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Monday, 1 October 2012

Territorial disputes in Eastern Africa: The Mineral factor

Territorial boundaries have always been an emotive issue in Africa and have been one of the contributing factors to civil strife on the continent. Most of this strife has been internal owing to the fact that ethnic groups were mixed up during the partitioning of the continent as the imperial powers scramble for Africa in the late 1800s/ early 1900s. The situation was further exacerbated because some communities that were traditional enemies were colonized together due to their proximity and ruled together via a divide and rule philosophy.

These rivalries have continued to play out themselves in Africa’s fluid geopolitical scene over the last 50 years when African countries first obtained independence.  This situation has sometimes lead to civil strife and bitterly contested elections where ethno centric political parties that win have ruled with impunity over their rivals.

Sovereign boundaries currently add a dynamism to the current mineral and energy rush in Eastern Africa as once peaceful neighbours scramble to maximize the mineral wealth deposits under their soil. Since oil and gas reservoirs know no boundaries and interpretations of where borders pass is at the discretion of current leaders, this are bound to raise tensions and could lead to cross border tensions and even conflict in the future.

Recently there have been either border tensions or disputes in all but two countries in the eastern Africa region. These two countries being Ethiopia and Mozambique.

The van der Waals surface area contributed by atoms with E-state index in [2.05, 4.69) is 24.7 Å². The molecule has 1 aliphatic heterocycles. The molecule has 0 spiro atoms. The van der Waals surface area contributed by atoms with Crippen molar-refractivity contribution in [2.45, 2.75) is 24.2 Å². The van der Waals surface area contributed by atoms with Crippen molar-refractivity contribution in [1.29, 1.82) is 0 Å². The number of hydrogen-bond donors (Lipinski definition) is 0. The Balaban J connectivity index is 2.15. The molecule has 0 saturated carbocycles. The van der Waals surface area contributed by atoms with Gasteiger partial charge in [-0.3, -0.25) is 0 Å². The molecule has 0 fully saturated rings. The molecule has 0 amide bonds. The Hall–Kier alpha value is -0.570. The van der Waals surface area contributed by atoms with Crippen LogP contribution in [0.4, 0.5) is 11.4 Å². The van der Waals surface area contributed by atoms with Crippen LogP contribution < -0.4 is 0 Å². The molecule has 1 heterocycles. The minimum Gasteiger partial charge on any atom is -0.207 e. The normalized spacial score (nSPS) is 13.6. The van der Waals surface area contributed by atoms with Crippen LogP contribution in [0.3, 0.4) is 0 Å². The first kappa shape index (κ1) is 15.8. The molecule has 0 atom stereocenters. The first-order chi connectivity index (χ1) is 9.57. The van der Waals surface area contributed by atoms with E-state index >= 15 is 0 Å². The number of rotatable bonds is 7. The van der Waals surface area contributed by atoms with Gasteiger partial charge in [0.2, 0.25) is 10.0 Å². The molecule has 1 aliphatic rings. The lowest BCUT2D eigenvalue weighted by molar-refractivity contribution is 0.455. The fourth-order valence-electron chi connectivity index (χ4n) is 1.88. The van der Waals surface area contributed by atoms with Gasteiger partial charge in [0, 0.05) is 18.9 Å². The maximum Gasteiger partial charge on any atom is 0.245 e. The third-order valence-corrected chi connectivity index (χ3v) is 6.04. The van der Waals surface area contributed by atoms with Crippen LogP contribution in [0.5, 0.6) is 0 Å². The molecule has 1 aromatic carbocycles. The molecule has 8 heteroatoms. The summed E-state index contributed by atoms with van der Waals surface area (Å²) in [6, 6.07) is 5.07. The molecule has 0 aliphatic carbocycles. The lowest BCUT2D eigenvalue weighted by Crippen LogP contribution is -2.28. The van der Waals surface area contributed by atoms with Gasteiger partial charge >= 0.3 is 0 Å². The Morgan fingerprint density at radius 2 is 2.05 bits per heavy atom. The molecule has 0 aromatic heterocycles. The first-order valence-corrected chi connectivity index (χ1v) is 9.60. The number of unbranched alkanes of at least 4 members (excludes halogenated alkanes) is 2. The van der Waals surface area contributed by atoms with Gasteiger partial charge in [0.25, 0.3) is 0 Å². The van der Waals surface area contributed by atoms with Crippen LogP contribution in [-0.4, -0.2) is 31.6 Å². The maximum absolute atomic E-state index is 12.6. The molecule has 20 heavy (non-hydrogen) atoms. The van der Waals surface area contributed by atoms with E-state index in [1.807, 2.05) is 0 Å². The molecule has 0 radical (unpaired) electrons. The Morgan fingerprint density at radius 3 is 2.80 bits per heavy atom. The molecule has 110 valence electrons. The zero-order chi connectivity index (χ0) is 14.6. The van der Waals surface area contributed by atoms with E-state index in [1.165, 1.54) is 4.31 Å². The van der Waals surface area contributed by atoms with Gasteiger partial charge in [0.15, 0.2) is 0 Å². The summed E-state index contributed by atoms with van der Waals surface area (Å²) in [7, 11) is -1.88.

Currently Sudan and South Sudan are embroiled in a dispute over their common border, a region that is rich in oil reserves and was one of the reasons why their civil war dragged on for a very long time. Recently this dispute has led to hostilities that culminated in a shut down in the flow of oil from the region leading to economic hardships in both countries. When South Sudan split from their unhappy union, it went with three quarters of their oil reserves. The border dispute though ethnic and religious in dimension is fueled by the desire of both countries to lay their hands on the oil deposit in the disputed border region especially the Abiyei State. This state and the neighbouring ones that straddle both countries have an ethnic mix of communities that swear allegiance to the rival governments. In the past week the President of both countries have signed an agreement to resume oil production and created a buffer zone between them without comprehensively solving the border issues.

We have also seen an emerging border dispute between Kenya and South Sudan over a barren piece of land in the North West of Kenya/ south east of South Sudan, the Illemi triangle. As The Sudan civil war dragged on for decades before the two countries split up August 2011. The Illemi triangle dispute was tucked away as Kenya worked to mediate an end to the conflict. Now that South Sudan is independent and oil deposits have recently been discovered in the Turkana County (the region of Kenya where the Illemi triangle lies). There are bound to be issues over this region. It has been reported that South Sudan has forwarded the matter to the United Nations for arbitration, even though their government openly denies this. The story of the Ilemi triangle is chronicled in at article The Ilemi Triangle: A Forgotten Conflict by Charles Haskins (